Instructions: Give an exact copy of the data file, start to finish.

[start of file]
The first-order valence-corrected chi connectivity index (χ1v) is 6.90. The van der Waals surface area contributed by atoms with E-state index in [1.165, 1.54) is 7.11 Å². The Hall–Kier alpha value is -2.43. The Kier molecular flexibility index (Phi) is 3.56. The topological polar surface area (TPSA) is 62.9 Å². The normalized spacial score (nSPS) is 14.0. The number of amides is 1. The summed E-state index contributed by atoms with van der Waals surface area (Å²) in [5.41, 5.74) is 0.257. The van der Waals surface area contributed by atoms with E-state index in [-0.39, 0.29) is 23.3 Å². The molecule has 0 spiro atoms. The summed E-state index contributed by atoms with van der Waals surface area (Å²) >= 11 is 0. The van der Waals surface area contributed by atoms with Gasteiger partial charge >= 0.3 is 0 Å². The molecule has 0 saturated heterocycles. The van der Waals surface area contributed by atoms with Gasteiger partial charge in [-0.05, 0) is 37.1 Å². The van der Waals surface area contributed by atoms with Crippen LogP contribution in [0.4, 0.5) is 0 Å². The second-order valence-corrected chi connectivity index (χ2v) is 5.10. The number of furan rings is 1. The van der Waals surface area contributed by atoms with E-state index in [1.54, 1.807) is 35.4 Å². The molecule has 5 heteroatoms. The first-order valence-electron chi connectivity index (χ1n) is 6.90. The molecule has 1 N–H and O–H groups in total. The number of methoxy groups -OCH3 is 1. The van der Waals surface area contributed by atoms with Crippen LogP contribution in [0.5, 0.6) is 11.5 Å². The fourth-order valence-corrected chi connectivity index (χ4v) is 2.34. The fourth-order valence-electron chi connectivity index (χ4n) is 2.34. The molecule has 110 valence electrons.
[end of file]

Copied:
The first-order valence-corrected chi connectivity index (χ1v) is 6.90. The van der Waals surface area contributed by atoms with E-state index in [1.165, 1.54) is 7.11 Å². The Hall–Kier alpha value is -2.43. The Kier molecular flexibility index (Phi) is 3.56. The topological polar surface area (TPSA) is 62.9 Å². The normalized spacial score (nSPS) is 14.0. The number of amides is 1. The summed E-state index contributed by atoms with van der Waals surface area (Å²) in [5.41, 5.74) is 0.257. The van der Waals surface area contributed by atoms with E-state index in [-0.39, 0.29) is 23.3 Å². The molecule has 0 spiro atoms. The summed E-state index contributed by atoms with van der Waals surface area (Å²) >= 11 is 0. The van der Waals surface area contributed by atoms with Gasteiger partial charge >= 0.3 is 0 Å². The molecule has 0 saturated heterocycles. The van der Waals surface area contributed by atoms with Gasteiger partial charge in [-0.05, 0) is 37.1 Å². The van der Waals surface area contributed by atoms with Crippen LogP contribution in [0.4, 0.5) is 0 Å². The second-order valence-corrected chi connectivity index (χ2v) is 5.10. The number of furan rings is 1. The van der Waals surface area contributed by atoms with E-state index in [1.54, 1.807) is 35.4 Å². The molecule has 5 heteroatoms. The first-order valence-electron chi connectivity index (χ1n) is 6.90. The molecule has 1 N–H and O–H groups in total. The number of methoxy groups -OCH3 is 1. The van der Waals surface area contributed by atoms with Crippen LogP contribution in [0.5, 0.6) is 11.5 Å². The fourth-order valence-corrected chi connectivity index (χ4v) is 2.34. The fourth-order valence-electron chi connectivity index (χ4n) is 2.34. The molecule has 110 valence electrons.